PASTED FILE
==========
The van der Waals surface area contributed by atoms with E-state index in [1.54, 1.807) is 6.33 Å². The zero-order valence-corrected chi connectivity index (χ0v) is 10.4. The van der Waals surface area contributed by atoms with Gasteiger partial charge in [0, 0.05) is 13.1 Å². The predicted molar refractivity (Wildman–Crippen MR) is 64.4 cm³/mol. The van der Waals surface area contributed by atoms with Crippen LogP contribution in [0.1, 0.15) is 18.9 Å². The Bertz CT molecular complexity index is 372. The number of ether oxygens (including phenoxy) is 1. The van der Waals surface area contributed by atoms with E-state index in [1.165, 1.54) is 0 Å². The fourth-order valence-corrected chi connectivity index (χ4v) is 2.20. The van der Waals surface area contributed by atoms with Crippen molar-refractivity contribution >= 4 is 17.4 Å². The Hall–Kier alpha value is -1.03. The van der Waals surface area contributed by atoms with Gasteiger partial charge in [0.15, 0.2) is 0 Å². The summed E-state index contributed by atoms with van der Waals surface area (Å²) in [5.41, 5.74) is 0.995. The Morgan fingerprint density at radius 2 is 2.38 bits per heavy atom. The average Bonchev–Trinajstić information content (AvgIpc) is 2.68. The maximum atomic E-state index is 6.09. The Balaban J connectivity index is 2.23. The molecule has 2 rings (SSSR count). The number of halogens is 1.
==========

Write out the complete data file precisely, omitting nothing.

The van der Waals surface area contributed by atoms with E-state index in [1.54, 1.807) is 6.33 Å². The zero-order valence-corrected chi connectivity index (χ0v) is 10.4. The van der Waals surface area contributed by atoms with Gasteiger partial charge in [0, 0.05) is 13.1 Å². The predicted molar refractivity (Wildman–Crippen MR) is 64.4 cm³/mol. The van der Waals surface area contributed by atoms with Crippen LogP contribution in [0.1, 0.15) is 18.9 Å². The Bertz CT molecular complexity index is 372. The number of ether oxygens (including phenoxy) is 1. The van der Waals surface area contributed by atoms with E-state index in [1.165, 1.54) is 0 Å². The fourth-order valence-corrected chi connectivity index (χ4v) is 2.20. The van der Waals surface area contributed by atoms with Crippen molar-refractivity contribution >= 4 is 17.4 Å². The Hall–Kier alpha value is -1.03. The van der Waals surface area contributed by atoms with Gasteiger partial charge in [0.15, 0.2) is 0 Å². The summed E-state index contributed by atoms with van der Waals surface area (Å²) in [5.41, 5.74) is 0.995. The Morgan fingerprint density at radius 2 is 2.38 bits per heavy atom. The average Bonchev–Trinajstić information content (AvgIpc) is 2.68. The maximum atomic E-state index is 6.09. The Balaban J connectivity index is 2.23. The molecule has 2 rings (SSSR count). The number of halogens is 1.